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Although I am one to embrace everything new, sometimes looking back to the basics can open one’s eyes. It can become pretty easy to miss fundamental elements of a process, those elements that really rarely change, when everything around you is changing all the time.

I spoke with a job seeker yesterday and talked through his career: Where he was and where he would like to go. Afterwards, I realized that even though he was going to use a lot of new tools and technology in his search, the basics were still the same.

In the old days, you often found your next career step by being recommended, being referred or being recognized. Your mentors usually had a lot to do with it. I don’t hear much about mentors these days but that’s another topic.

In this week's installment of the Ivy Exec blog spotlight we take a look at the top 3 articles from the last week. From maintaining a positive outlook to building and nurturing your network, take note of these expert tips:

1. Focus on the Upside


Replace the fear of failure with the fear of not knowing - the feeling of not knowing can be worse than failure. Keep the upside in your mind, planning for positive outcomes, but always be aware of possible negative outcomes and how to mitigate any consequences.

2. It’s Who They know!


In this week's installment of the Ivy Exec blog, we repost Bradford Agry's 'Ask Brad' section with information about the difference between LinkedIn and your resume, and how to approach groups during in-person networking. 

Q: What is the actual difference between my linkedIn profile and my resume? Can I use one for the other? If not, how should they be differently positioned?

If you’ve struggled to create that all-important profile for LinkedIn, these tips will help.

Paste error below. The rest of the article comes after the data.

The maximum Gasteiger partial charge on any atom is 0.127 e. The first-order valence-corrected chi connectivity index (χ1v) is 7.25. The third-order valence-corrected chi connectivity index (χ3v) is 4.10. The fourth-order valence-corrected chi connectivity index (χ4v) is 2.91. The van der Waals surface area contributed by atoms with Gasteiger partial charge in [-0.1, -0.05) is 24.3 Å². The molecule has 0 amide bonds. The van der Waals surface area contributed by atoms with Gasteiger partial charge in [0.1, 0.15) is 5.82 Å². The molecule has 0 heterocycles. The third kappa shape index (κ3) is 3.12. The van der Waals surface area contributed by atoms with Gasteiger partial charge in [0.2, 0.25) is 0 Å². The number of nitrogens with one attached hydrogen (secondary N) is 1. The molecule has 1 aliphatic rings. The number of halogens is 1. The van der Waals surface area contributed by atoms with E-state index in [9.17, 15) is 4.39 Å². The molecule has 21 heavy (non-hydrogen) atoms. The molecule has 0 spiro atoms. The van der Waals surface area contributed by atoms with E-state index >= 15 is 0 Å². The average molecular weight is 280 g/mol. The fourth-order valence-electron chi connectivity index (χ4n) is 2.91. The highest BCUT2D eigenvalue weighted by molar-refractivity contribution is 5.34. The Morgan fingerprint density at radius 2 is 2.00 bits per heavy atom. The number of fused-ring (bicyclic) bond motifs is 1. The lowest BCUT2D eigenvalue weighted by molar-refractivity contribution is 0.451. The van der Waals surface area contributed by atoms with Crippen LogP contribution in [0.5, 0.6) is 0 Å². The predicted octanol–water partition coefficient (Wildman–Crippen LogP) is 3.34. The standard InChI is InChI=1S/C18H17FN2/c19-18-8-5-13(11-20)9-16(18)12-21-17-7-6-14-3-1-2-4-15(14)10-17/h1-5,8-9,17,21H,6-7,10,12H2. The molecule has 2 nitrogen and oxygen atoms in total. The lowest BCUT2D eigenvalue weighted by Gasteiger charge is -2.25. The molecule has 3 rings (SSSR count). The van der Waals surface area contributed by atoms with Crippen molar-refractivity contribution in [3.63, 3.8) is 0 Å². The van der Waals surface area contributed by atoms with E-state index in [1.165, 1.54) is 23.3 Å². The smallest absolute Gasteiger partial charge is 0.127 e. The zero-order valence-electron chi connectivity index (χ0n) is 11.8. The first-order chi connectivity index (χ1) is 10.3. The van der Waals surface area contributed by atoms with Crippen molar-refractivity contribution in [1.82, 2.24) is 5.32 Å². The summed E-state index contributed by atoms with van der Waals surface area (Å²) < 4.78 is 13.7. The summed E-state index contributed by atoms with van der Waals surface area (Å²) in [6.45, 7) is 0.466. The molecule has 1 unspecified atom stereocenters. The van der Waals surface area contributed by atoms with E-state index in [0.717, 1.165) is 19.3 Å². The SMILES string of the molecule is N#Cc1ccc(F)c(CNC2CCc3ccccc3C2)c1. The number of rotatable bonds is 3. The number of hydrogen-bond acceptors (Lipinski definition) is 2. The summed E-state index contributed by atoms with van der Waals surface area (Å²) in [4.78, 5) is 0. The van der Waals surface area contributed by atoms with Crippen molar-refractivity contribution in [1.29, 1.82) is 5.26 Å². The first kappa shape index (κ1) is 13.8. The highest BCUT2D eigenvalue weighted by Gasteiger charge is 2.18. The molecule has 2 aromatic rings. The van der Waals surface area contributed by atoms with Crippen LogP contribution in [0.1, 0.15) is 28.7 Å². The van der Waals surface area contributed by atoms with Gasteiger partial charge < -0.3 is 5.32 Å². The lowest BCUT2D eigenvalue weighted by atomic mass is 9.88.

Don’t just paste in your resume/CV.A LinkedIn profile is not a resume. For example, the Summary section on your resume might be a nice concise presentation of your strongest qualifications, but on LinkedIn you have 2000 characters to fill with richer information in a more personal tone. In the Experience sections, you might not want reveal all the company details (numbers, customers, challenges, results, and more) that you include in your resume.
 
Use your resume/CV as the starting point for your LinkedIn profile, and edit and adapt as needed.
 
Here is a step by step guide to help you get started. Just remember to leave old fears of online (or offline) networking in the past, and always be open to help others!
  1.  Be Specific. Go to the Advanced People Search on LinkedIn. Either search by company name in the main keyword filter to target specific organizations or use job / industry titles to be more generalist. Select the industries relevant to you in the filter below and define the target geographical location. If the results returned are too general use more filters and keywords to further specify your search. The company tab on LinkedIn can also be very useful but is sometimes unreliable if employees have entered their company name incorrectly or the company page is not active.
     
LinkedIn - recognized as the #1 professional networking site and the executive recruiter's "passive database" - is an excellent tool for assisting you in your job search, managing your career and positioning yourself for top opportunities and yet it is a tool often under-utilized.
 
There is no doubt that executive recruiters or search consultants are the best source for top level executive jobs, and that building relationships with these professionals is an essential career management strategy. However, in every job search executive candidates should also be expanding their network and building relationships with other professionals in their industry, region or function.
Last year I landed over a dozen long and short-term projects that I never would have had a shot at if it weren’t for social media. By spending less than 15 minutes a day on an easy and fun strategy for building relationships, I was found by the people who needed someone with the type of expertise I possess. Through my profiles on LinkedIn, Facebook, and Twitter, I became top of mind and relevant to people all over the world without ever leaving my desk.
Blogging is a great way for senior executives to build their brand online, make connections with industry leaders and even attract attention from executive recruiters. But how do you go about it successfully and what should you write? Read this start up guide to find your niche and start building your online presence through blogging today.
  1. Domain name and subject
Before you begin building your website, you must choose a core subject and a domain name to match; a marketing blog could be called marketingdirectorblog.com or a manufacturing blog, manufactingceoblog.com. Providing your name is available, this is also a great option ‘christianpielow.com’.